As recently as 1988, food writers were saying that blackberries will not grow in sandy soil, yet South Carolina has at least six species that I know of, and I am no botanist. Some summers there is not much rain in the Lowcountry, and the wild varieties are small, hard, and bitter. But on Johns Island, just outside Charleston, farmers are growing cultivars that are large, sweet, and juicy even in drought. They are delicious in cobblers, simply splashed with cream, or infused into vinegar.

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Method

The recipe for this heavily sweetened vinegar comes from Old Receipts from Old St. Johns, written just outside Charleston at the turn of the century. Though the cookbook lists it as a beverage, I would drink it straight only as a sore throat remedy. Instead, pour a dollop or two over iced soda or seltzer water for a refreshing summertime drink or into a glass of low-acid wine, as for a kir. It is also delicious when splashed onto fruit salads, and it marries well with the pan juices from duck breasts or venison steaks when used to deglaze the pan.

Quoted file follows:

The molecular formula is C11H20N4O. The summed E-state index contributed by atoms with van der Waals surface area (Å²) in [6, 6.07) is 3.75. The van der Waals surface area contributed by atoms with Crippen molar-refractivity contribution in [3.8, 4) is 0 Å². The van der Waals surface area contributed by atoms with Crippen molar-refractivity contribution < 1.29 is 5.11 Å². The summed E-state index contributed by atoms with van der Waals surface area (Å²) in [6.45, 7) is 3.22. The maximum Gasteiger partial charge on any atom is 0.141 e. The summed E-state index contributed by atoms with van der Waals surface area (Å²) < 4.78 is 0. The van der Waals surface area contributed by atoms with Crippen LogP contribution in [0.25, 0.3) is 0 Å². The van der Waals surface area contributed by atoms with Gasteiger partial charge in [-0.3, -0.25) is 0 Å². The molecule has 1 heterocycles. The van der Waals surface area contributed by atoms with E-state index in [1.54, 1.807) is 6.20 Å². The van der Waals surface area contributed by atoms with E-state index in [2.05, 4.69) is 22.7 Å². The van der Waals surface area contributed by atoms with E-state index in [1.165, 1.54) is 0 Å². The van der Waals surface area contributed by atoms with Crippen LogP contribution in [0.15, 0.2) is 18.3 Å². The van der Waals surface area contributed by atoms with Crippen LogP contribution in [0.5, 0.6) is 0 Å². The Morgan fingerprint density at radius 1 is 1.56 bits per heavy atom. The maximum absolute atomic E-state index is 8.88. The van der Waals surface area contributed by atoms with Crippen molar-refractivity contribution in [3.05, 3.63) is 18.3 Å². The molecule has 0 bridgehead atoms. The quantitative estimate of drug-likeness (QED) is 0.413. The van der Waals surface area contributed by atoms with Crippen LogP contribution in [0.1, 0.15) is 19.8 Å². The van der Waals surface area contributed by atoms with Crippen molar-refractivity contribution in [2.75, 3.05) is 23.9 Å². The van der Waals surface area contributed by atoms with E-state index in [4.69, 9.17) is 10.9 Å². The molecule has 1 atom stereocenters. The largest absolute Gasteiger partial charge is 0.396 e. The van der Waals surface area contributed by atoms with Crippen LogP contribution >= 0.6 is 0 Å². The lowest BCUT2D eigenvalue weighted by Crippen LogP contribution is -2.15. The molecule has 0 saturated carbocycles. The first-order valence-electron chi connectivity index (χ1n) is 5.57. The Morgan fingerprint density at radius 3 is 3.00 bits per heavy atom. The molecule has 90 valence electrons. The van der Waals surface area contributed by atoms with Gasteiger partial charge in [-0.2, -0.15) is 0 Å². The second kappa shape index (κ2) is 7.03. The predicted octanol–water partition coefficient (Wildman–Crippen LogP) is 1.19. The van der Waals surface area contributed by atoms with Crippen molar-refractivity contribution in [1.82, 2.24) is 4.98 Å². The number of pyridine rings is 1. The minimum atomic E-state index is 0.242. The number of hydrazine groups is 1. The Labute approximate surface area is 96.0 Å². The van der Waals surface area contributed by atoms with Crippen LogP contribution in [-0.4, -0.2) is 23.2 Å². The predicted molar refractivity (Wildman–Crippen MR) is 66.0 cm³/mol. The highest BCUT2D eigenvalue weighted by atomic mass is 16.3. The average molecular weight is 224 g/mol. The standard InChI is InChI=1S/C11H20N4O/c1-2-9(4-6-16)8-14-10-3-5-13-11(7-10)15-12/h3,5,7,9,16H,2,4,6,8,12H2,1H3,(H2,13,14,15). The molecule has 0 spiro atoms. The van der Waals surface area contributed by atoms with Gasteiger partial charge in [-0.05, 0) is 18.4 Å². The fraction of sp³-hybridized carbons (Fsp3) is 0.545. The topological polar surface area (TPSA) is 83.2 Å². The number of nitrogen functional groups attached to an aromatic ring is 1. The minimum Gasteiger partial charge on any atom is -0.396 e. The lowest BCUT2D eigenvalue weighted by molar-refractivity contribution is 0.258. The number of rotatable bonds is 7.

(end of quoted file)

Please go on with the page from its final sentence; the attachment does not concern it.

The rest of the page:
In a nonreactive pot, cover ripe berries with white vinegar and let stand for 24 hours. The next day, scald the mixture by bringing it just to the point of boiling. Strain the liquid from the pulp, then add a pound of sugar to each pint of juice. Return the juice to the pot and boil for 20 minutes.

Strain the mixture again into sterilized wine bottles and cork.

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